“The events of a century ago were bad then, and they are bad now,” said Claire Horton, Executive Director of the Commonwealth War Graves Commission (CWGC). “The commission has clearly failed many of those for whom it was created by failing to respect its founding principle of equal treatment in the event of death,” she said.
British Defense Secretary Ben Wallace said:deep regret“In Parliament Thursday for the failures described in the investigation.
The investigation was sparked by ‘Unremembered: Britain’s Forgotten War Heroes’, a 2019 TV documentary. Labor MP David Lammy introduced the program and wrote about how he traveled to Kenya and Tanzania to see firsthand how Africans who died fighting for Britain were treated.
“In all of East Africa, there are only three memorials to all those who died, in Nairobi, Mombasa and Dar es Salaam,” he wrote in the Observer newspaper. “I reached one while climbing a chain fence in the middle of a busy roundabout.
The inquiry comes at a time when the country grapples with race relations and its complicated colonial past. The Black Lives Matter protests in Britain following the murder of George Floyd in Minneapolis were among the largest outside the United States.
Protesters in the English city of Bristol knocked down a statue of Edward Colston, a leading 17th century slave trader in the past summer, prompting many Britons to applaud. Protesters in London also tagged a statue of Winston Churchill with graffiti calling him “racist”, prompting a more divided response.
Originally founded in 1917 as the Imperial War Graves Commission, the mission of the CWGC is to commemorate and commemorate fallen personnel in both world wars. An individual’s name is carved on a gravestone above an identified grave or memorial to the fallen.
But the investigation found that at least 116,000 servicemen, and possibly as many as 350,000, “have not been commemorated by name or may not be commemorated at all.” An additional 45,000 to 54,000 people were “unevenly commemorated”.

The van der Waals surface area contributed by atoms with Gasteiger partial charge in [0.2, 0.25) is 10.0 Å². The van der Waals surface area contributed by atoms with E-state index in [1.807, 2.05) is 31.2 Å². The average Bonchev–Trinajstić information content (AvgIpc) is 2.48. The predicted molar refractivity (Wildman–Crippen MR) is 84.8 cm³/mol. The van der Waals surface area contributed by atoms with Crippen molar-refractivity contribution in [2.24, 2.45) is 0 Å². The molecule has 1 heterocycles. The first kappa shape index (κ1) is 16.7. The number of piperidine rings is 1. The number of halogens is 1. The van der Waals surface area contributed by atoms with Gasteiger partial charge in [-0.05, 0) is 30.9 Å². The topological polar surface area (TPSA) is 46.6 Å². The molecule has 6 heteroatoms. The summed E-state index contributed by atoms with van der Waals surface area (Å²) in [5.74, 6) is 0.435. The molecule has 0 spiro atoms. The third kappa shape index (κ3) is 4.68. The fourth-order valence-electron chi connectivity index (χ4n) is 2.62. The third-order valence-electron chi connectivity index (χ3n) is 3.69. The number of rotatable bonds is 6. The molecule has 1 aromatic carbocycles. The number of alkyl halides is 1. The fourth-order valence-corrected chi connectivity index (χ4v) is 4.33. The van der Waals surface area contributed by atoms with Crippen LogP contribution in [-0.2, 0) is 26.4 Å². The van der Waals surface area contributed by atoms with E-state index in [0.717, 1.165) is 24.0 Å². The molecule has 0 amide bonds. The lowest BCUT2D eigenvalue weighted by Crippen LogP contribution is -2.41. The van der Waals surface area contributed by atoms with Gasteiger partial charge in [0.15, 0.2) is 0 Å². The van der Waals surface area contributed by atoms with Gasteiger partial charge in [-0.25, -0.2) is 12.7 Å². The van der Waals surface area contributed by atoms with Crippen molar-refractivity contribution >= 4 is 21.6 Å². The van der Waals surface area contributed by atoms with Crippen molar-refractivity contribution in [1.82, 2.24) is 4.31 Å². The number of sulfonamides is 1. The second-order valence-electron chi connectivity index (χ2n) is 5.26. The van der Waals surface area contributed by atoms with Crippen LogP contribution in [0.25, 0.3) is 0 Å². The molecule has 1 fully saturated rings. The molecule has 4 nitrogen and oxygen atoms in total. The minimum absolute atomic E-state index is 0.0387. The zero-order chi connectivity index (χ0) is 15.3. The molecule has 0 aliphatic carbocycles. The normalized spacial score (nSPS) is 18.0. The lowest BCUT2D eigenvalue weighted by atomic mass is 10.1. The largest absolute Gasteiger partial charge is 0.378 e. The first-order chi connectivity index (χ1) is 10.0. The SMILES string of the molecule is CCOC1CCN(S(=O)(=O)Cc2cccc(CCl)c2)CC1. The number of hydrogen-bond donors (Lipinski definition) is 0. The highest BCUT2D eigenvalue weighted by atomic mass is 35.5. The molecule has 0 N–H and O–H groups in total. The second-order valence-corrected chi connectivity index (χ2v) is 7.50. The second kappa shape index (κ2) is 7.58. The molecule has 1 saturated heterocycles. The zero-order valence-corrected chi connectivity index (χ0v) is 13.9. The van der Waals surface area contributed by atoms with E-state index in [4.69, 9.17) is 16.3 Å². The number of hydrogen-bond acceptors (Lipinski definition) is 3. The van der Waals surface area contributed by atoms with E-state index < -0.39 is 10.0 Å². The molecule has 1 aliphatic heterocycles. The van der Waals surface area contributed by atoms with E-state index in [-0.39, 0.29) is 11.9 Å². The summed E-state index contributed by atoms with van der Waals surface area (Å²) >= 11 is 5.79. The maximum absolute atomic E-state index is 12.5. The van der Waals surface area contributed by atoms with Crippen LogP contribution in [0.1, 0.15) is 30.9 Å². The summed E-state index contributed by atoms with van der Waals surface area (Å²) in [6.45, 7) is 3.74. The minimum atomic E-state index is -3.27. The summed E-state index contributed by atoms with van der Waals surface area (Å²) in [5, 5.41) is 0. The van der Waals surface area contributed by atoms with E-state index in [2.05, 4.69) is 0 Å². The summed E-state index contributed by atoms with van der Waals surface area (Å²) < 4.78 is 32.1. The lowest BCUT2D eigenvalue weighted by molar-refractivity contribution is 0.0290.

The report noted that an officer in 1920 wrote to the commission: “Most of the dead natives are semi-wild in nature,” adding that “the erection of individual headstones would be a waste of public money.”
The report noted that the decisions were “influenced by the lack of information, errors inherited from other organizations and the opinions of colonial administrators.” But “at the root of all these decisions” were “the prejudices, preconceptions and pervasive racism of contemporary imperial attitudes.”
Britain made extensive use of its colonial subjects as soldiers, not only on the battlefields of Asia and Africa, but also in the trenches of Europe. The El Alamein Commonwealth Cemetery in Egypt for the North African campaign dead of WWII is named after soldiers from dozens of British possessions abroad.
During World War I alone, the British colonies provided 2.5 million men, mostly from India, which then included both Pakistan and Bangladesh.
Thursday, Lammy, the Labor lawmaker, stated that ‘the truth is that none of us learned this story in our schools, and it is still true that many young people in the UK do not understand this huge contribution to our history and to society and to the life we value. ”
He told the BBC that the panel’s findings touch on some of the country’s most important debates on “how we count with the past and understand the past so that we can move forward”.